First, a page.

United States District Court, N.D. California.
ROBIN S. HAMPTON, E-97187, Petitioner,
R. T. C. GROUNDS, Warden, Respondent.
ORDER REQUESTING MOTION TO DISMISS OR NOTICE THAT MOTION IS UNWARRANTED (Dkt. #3, 8, 9 & 12)
CHARLES R. BREYER, District Judge.
Petitioner Robin S. Hampton, a prisoner at Salinas Valley State Prison (SVSP), was convicted of second degree murder by a jury in San Francisco County Superior Court. The jury also found that petitioner had used a deadly weapon and had a prior "strike" conviction. On February 17, 1999, the court sentenced petitioner to a prison term of 32 years to life.
On May 30, 2000, the California Court of Appeal affirmed the judgment of the trial court and, on August 9, 2000, the Supreme Court of California denied review.
More than a decade later, it appears that petitioner began seeking collateral relief from the state courts. On June 1, 2011, the California Court of Appeal denied what appears to be petitioner's final state petition - a petition for a writ of for a writ of mandate/prohibition. Page 2>
On April 23, 2014, petitioner filed the instant federal petition for a writ of habeas corpus under 28 U.S.C. § 2254. Among other things, he claims prejudicial delay, unlawful sentence enhancement and violation of the constitutional protection against double jeopardy. Petitioner also seeks appointment of counsel, leave to proceed in forma pauperis and preliminary injunctive relief from his conviction and sentence.
This court may entertain a petition for a writ of habeas corpus "in behalf of a person in custody pursuant to the judgment of a State court only on the ground that he is in custody in violation of the Constitution or laws or treaties of the United States." 28 U.S.C. § 2254(a). It shall "award the writ or issue an order directing the respondent to show cause why the writ should not be granted, unless it appears from the application that the applicant or person detained is not entitled thereto." Id . § 2243. It also may order respondent to file another pleading where neither summary dismissal nor service is appropriate. See Rule 4 of the Rules Governing Habeas Corpus Cases Under Section 2254.
The Antiterrorism and Effective Death Penalty Act of 1996 (AEDPA) became law on April 24, 1996 and imposed for the first time a statute of limitation on petitions for a writ of habeas corpus filed by state prisoners. Petitions filed by prisoners challenging non-capital state convictions or sentences must be filed within one year of the latest of the date on which: (1) the judgment became final after the conclusion of direct review or the time passed for seeking direct review; (2) an impediment to filing an application created by unconstitutional state action was removed, if such action prevented petitioner from filing; (3) the constitutional right asserted was recognized by the Supreme Court, if the right was newly recognized by the Supreme Court and made retroactive to cases on collateral review; or (4) the factual predicate of the claim could have been discovered through the exercise of due diligence. 28 U.S.C. § 2244(d)(1). Time during which a properly filed application for state postconviction or other collateral review is pending is excluded from the one-year time limit. Id . § 2244(d)(2).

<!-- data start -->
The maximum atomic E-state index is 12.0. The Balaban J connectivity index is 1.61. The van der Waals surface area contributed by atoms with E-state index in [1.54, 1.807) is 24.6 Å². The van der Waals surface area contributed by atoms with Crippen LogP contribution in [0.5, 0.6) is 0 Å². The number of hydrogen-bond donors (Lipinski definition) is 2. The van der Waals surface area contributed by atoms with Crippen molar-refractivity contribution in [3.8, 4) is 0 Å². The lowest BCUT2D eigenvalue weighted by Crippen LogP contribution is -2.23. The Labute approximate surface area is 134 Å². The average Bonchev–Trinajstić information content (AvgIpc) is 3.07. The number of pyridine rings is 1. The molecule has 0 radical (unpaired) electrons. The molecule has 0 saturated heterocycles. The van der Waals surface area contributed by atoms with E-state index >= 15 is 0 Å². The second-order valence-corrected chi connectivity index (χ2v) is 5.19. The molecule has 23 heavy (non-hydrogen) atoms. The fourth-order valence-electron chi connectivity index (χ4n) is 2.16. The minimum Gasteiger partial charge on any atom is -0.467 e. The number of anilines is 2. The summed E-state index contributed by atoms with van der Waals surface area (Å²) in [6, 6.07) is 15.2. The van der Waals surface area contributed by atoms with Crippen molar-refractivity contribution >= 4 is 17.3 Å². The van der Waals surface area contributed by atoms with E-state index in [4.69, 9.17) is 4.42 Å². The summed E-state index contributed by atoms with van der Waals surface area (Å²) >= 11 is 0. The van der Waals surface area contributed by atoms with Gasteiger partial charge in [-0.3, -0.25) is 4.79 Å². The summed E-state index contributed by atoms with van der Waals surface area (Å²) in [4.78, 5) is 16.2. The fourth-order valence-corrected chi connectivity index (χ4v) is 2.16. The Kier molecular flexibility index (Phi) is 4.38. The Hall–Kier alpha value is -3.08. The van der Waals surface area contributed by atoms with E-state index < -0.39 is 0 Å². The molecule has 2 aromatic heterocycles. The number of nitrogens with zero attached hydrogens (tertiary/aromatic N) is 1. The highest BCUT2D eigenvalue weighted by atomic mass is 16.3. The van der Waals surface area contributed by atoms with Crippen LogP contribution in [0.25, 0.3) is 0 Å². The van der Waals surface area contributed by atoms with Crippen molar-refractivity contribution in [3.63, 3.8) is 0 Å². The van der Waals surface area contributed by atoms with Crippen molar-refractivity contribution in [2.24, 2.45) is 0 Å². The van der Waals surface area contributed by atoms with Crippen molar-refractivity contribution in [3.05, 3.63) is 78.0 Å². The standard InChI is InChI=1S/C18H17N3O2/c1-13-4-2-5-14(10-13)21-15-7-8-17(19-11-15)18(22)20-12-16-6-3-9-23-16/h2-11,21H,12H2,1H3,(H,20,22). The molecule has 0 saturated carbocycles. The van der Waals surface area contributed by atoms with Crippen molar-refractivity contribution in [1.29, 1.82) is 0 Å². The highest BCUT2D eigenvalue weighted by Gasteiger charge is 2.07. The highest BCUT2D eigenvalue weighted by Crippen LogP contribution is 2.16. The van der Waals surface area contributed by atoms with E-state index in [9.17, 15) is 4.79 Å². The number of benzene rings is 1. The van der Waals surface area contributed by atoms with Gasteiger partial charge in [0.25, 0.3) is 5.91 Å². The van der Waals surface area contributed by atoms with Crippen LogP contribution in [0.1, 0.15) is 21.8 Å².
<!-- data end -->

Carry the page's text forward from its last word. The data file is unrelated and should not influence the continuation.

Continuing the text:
A state prisoner with a conviction finalized after April 24, 1996, such as petitioner, ordinarily must file his federal habeas petition within one year of the date his process of direct review came to an end. See Calderon v. United States District Court (Beeler) , 128 F.3d 1283, 1286 (9th Cir. 1997), overruled in part on other grounds by Calderon v. United States District Court (Kelly) , 163 F.3d 530 (9th Cir. 1998) (en banc). The instant petition appears untimely because it was not filed until April 23, 2014, nearly fourteen years after petitioner's process of direct review came to an end. And although petitioner sought state collateral relief which may toll the one-year time limit under § 2244(d)(2), it appears that he did not begin doing so until well after the limitation period presumably expired in late 2000. This apparent untimeliness problem should be addressed before the court reaches the merits of the claims raised in the petition. If the petition is time-barred, the litigants and court need not expend resources addressing the claims in the petition.
Accordingly, pursuant to Rule 4 of the Rules Governing Habeas Corpus Cases Under Section 2254, respondent shall either (1) move to dismiss the petition on the ground that it is untimely, or (2) inform the court that respondent is of the opinion that a motion to dismiss is unwarranted in this case. Petitioner's motions for preliminary injunctive relief from his conviction and sentence (dkt. #9 & 12) are DENIED without prejudice to renewing if he survives a motion to dismiss and an order to show cause issues.
Petitioner's motion for appointment of counsel (dkt. #3) is DENIED without prejudice. See Knaubert v. Goldsmith , 791 F.2d 722, 728 (9th Cir. 1986) (unless an evidentiary hearing is required, the decision to appoint counsel in habeas corpus proceedings is within the discretion of the district court). Petitioner adequately presented his claims for relief in the petition. Accord Bashor v. Risley , 730 F.2d 1228, 1234 (9th Cir. 1984) (although petitioner had no background in law, denial of appointment of counsel within discretion of district court where petitioner clearly presented issues in petition and accompanying memorandum). The court will appoint counsel on its own motion if an evidentiary hearing is later required. See Knaubert , 791 F.2d at 728 (appointment of counsel mandatory if evidentiary hearing is required).
Good cause appearing ...